As he considered the threat bearing down on Athens from the mountains to the north and the sea to the east, Themistocles, the most outspoken, abrasive, arrogant, and persuasive politician-soldier of the nascent Greek democratic city-state, must have felt very much alone. How could he convince his fellow Greeks that they could run no more? That they were the last hope of Greece, whose city-states to the north had fallen one-by-one to the encroaching horde that was the great army of the Persian King Xerxes? As the threat grew ever closer, and with much of the land north of the region of Attica now under Persian rule either by sword or alliance, the first citizens of Athens continued to debate the meaning of the prophecy spoken to them by the mysterious priestess at the Oracle of Delphi, whose counsel was sought before any critical decisions of this magnitude were made. Yet the oracle’s words had been maddeningly vague. “A wall of wood alone shall be uncaptured.” Some believed this was a reference to the wooden gates of the Acropolis, and thus should Athens be defended rather than abandoned as Themistocles was advising. The Greek statesmen and admiral insisted that the oracle was, in fact, referring to the wooden ships of the Athenian navy he’d convinced his city to construct ex nihilo when, three years before, word of Xerxes ominous intentions towards Athens began to drift across the Aegean from Asia. Now the Persians had arrived. He felt that the city had to be evacuated, its citizenry dispersed among the islands across the Straits of Salamis. And then, if properly led, the Greek warships could lure Xerxes’ armada whose captains were unfamiliar with these waters into a trap and win a great victory.

But time was running out. Thebes, the powerful city-state in Boeotia in central Greece had already bent the knee to the Persian king of kings. At the narrow pass of Thermopylae, an expeditionary force of 6,000 Greek allies, led by the Spartan King Leonidas and his 300 hand-picked shock troops, had been routed. Leonidas’ severed head was now on a pike and his body crucified as an act of sacrilege; all 300 out-flanked Spartans and the 700 brave Thespians who stood by them to the end after the rest were ordered to withdraw had been massacred. And after a stalemate naval engagement at Artemisium, the Greek ships had fallen back to the waters off Athens. An invading army that some historians estimate at 250,000, along with 1,000 ships, the largest military force yet seen in the ancient world, was bearing down on Athens. The young Persian king was determined to inflict a terrible vengeance that had consumed him for ten years. But how had this come to pass?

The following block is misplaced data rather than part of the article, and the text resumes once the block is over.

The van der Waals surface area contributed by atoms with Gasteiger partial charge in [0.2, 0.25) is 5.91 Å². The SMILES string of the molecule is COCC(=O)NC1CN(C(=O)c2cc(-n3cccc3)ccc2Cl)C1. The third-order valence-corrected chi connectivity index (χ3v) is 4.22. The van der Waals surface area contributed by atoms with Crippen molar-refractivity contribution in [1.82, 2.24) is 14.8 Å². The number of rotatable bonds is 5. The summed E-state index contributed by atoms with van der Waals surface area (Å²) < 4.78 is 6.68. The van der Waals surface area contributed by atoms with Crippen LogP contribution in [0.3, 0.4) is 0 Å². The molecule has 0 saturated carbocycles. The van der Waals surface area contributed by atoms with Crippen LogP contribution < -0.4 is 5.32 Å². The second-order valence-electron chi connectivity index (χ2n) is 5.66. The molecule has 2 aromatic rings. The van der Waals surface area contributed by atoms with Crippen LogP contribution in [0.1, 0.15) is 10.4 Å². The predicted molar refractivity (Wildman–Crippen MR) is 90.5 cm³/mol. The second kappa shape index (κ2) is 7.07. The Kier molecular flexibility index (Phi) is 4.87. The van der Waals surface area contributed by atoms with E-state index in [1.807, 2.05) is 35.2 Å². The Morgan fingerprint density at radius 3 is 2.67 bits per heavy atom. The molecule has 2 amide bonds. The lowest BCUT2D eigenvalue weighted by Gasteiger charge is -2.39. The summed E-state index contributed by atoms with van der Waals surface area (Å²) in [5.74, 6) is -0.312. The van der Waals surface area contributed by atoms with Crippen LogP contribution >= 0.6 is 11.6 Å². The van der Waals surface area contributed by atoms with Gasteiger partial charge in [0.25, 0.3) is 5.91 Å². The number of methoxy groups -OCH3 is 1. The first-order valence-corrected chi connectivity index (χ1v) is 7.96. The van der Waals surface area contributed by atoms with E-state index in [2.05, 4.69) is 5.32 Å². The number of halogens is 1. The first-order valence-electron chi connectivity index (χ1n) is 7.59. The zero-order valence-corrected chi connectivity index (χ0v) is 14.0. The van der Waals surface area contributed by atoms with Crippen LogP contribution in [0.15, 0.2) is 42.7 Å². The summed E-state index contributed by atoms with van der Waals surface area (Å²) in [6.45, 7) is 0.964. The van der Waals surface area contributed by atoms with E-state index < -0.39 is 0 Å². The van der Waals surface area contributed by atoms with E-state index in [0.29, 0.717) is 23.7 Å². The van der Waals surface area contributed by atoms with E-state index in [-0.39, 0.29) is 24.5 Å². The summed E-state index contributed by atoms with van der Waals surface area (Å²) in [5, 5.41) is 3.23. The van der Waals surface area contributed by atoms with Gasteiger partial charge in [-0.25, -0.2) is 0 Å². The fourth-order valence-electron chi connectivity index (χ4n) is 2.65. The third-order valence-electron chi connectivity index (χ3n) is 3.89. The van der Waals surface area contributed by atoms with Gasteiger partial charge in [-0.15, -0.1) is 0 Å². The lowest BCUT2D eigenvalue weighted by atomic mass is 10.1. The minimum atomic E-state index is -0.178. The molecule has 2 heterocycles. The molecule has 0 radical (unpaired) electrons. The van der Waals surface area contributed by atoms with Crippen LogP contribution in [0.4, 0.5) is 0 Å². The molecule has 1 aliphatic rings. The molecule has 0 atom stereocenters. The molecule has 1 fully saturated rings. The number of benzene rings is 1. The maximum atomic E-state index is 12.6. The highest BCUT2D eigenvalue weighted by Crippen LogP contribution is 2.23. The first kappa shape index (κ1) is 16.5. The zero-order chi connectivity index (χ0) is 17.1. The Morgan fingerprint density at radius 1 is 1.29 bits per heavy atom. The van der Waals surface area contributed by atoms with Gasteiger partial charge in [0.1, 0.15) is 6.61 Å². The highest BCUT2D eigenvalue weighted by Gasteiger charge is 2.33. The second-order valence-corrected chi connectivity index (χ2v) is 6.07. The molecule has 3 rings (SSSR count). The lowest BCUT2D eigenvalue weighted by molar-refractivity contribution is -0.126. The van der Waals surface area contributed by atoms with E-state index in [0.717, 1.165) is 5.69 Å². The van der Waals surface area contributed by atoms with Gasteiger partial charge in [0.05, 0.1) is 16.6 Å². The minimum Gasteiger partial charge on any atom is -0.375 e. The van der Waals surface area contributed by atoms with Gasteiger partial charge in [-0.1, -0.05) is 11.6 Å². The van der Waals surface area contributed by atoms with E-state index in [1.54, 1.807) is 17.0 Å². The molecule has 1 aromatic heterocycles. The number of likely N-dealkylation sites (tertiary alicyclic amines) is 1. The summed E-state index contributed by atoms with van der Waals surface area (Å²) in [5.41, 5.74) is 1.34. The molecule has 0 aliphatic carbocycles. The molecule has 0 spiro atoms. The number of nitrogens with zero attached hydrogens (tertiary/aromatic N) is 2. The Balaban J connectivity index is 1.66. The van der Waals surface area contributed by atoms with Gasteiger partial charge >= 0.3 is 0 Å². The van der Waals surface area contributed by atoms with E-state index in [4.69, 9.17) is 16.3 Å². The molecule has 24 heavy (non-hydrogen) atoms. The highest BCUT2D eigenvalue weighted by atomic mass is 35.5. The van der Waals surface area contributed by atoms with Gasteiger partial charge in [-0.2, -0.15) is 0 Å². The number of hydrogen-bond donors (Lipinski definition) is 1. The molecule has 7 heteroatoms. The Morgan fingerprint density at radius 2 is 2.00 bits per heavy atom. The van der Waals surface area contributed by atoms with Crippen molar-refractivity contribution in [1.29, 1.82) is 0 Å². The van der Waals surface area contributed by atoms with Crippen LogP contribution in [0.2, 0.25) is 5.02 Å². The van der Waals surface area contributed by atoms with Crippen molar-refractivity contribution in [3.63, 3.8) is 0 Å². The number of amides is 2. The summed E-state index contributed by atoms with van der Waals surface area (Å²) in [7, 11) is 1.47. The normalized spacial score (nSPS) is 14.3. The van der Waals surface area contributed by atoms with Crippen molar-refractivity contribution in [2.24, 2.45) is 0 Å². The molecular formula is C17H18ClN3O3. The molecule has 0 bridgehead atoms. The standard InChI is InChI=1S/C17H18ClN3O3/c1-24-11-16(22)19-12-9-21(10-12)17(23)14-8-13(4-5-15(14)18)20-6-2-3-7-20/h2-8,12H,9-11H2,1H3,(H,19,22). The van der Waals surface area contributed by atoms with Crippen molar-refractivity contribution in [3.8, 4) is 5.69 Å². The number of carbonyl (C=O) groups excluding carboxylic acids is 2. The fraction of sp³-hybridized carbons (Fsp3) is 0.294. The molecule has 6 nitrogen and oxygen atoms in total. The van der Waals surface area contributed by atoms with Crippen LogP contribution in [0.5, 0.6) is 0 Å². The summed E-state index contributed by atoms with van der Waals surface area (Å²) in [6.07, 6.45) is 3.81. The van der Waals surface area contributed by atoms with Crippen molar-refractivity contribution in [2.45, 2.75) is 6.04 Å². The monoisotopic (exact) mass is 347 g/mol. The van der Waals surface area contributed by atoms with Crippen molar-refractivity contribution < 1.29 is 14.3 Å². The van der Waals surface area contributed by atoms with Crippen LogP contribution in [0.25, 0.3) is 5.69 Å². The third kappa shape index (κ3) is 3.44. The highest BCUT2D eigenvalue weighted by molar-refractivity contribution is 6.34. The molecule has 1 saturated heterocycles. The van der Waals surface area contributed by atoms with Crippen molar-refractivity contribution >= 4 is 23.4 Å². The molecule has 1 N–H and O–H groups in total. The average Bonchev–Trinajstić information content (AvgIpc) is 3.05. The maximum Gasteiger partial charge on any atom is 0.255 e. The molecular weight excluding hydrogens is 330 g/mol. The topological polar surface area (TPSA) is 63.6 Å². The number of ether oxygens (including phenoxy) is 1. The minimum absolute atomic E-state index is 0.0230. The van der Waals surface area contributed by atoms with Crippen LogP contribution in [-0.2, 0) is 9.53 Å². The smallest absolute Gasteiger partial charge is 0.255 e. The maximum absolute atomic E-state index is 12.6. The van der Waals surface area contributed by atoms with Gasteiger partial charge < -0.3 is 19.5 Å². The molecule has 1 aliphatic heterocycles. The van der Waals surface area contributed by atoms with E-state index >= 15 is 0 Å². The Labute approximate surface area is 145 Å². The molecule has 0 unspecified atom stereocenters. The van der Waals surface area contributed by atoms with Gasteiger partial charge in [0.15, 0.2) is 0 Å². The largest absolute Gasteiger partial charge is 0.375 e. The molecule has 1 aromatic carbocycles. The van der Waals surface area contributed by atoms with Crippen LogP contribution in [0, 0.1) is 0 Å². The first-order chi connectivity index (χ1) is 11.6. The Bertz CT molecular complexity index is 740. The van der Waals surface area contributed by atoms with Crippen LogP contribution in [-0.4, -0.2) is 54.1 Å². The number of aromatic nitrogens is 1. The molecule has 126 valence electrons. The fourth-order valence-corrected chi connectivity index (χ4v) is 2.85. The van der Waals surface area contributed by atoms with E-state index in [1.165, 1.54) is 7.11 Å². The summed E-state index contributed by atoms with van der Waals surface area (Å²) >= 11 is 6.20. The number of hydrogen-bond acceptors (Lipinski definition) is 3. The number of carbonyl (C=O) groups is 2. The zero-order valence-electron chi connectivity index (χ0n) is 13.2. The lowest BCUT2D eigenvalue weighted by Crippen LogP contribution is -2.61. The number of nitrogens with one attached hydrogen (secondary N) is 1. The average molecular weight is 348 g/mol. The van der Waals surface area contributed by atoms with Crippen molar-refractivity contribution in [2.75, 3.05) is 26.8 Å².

Brad Schaeffer is an historian, author, musician, and trader. His eclectic body of writings have appeared in The Wall Street Journal, New York Daily News, and a variety of well-read blogs and news outlets. Be sure to check out Schaeffer’s acclaimed historical novel, Of Another Time And Place, available here: